Having evolved from an old traditional activity in Anatolia to an internationally recognized industry, Turkey's shipbuilding sector is giving its eastern counterparts fierce competition.
With a long tradition of seafaring in the Black Sea, the Mediterranean, and the Aegean, Turkey has been home to shipyards for centuries. By the 16th century, the Ottoman Empire had become one of the leading shipbuilders in the world, with many shipyards working full-time around the Bosphorus and the Golden Horn.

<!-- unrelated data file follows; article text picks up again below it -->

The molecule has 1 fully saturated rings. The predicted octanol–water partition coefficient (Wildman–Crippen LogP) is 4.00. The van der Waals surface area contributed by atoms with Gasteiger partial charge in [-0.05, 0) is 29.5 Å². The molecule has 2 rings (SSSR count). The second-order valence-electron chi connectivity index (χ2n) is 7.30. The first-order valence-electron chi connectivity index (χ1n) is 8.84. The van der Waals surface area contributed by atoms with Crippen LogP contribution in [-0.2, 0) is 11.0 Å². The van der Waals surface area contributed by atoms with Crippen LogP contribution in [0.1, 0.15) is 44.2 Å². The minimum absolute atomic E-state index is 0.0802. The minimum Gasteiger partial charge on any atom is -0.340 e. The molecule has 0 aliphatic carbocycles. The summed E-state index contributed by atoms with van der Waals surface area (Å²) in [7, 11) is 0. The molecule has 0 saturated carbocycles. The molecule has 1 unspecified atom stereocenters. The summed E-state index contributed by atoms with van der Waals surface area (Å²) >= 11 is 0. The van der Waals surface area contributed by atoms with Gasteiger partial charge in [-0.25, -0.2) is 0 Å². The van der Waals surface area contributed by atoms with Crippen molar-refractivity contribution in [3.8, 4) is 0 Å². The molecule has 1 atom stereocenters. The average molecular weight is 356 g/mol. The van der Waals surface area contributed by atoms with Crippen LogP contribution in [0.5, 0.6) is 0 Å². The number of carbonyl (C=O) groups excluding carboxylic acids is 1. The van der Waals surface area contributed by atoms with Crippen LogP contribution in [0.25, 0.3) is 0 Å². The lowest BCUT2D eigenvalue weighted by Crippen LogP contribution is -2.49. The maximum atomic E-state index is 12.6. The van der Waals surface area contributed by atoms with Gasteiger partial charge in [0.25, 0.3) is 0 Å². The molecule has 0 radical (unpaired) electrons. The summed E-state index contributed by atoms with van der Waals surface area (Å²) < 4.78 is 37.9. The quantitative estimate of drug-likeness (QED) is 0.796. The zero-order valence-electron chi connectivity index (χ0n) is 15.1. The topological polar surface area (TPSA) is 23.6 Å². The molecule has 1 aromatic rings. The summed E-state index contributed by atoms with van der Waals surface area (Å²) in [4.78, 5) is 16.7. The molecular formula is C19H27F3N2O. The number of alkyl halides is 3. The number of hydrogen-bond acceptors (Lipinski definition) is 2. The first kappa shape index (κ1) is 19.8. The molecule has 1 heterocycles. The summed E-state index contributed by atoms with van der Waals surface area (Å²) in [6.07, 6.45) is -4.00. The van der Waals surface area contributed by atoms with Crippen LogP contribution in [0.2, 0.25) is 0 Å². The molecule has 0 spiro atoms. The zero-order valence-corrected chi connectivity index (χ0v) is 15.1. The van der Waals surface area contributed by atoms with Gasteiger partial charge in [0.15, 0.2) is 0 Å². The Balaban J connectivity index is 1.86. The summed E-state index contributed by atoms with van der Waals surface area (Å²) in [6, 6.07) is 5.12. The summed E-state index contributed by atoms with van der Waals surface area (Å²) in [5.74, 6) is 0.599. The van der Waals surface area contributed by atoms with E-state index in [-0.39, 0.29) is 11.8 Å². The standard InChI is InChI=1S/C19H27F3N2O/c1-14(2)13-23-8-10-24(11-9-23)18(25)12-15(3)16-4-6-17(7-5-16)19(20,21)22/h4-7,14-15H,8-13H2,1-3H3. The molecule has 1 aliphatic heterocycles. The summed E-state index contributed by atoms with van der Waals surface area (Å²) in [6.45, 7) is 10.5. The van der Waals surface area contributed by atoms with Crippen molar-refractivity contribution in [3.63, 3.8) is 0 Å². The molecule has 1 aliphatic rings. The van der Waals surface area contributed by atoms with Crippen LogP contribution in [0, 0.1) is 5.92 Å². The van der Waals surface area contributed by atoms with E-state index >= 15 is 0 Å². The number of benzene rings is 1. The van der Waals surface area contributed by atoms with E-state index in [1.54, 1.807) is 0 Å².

That tradition is still alive and thriving today. Turkey is now home to just under 80 shipyards as well as over 580 smaller boat production workshops—mainly clustered around Tuzla, Yalova, and İzmit—whose competitively-priced products are on par with East Asian and European vessels in terms of quality. The sector has experienced something of a rebirth since the early 2000s, with its annual turnover reaching USD2.5 billion, while attracting notable investments over the last 15 years, according to the Ministry of Transport, Maritime Affairs, and Communications. This healthy growth coincides with a period of stagnation in the global shipbuilding market. In 2017 alone, the country exported over USD1.33 billion worth of vessels, based on data by Turkish Exporters Assembly (TİM). Norway and other North European countries, in particular, are keen customers of Turkish ships and yachts, buying almost a quarter of all vessels. Of the USD3.3 billion worth of ships of various sizes and types built in Turkey between 2015 and 2017, nearly 28% ended up in Norwegian and Icelandic ports. And, pricing is not the only incentive for the buyers. Turkish shipbuilders are highly customer-oriented, making tailor-made products while following global industry standards, which gives the sector an advantage over Asian players. Demir Koloğlu, general manager of Sefine Shipyard, which regularly exports to Europe, said “It is hard to compete with the East Asian shipyards, which is why we focus on tailor-made ships for European countries.” Turkish shipyards specialize in a range of products including tankers, sailing boats, mega-yachts, ferryboats, and tugboats that are mostly bound for Europe. The bulk of orders in recent years, however, have been placed for low-tonnage tankers, fishing boats, and mega-yachts, according to the Ministry of Economy. The sector has also ventured into the more serious realm of military boats. Ares Shipyard, an Antalya-based shipyard with a presence in Bahrain, Qatar, and Oman, among other countries, manufactures coastguard boats and assault ships. Its chairman, Kerim Kalafatoğlu, is confident that, at least for his company, the “military and navy side of the business will dominate for the foreseeable future.” Another winning card for the sector is the fact that Europeans prefer working with Turkish shipyards over Asian suppliers because post-sales services, repairs, and alterations can be arranged and delivered far more easily. Indeed, the industry is by no means limited to the production of vessels; maintenance, upgrading, conversion, recycling, and subsidiary industries are just as lucrative. Boatyards across the country’s western coast are active in this area, as well. Sefine Shipyard, for instance, has thus far completed a number of conversion projects, restructuring vessels into cement carriers or livestock carriers. While the country’s capacity for newbuilding is around 5 million deadweight tons per year, its maintenance capacity exceeded 25 million deadweight tons in 2015. Notably, it is estimated that maintenance services generate approximately USD1 billion per year. Turkey’s shipbuilding sector has certainly come a long way from a heritage industry to a world-class industry with the required know-how, capacity, and competitiveness to satisfy international customers from the Nordic Seas to the Gulf, and there is no doubt the sector will stay afloat for the foreseeable future.
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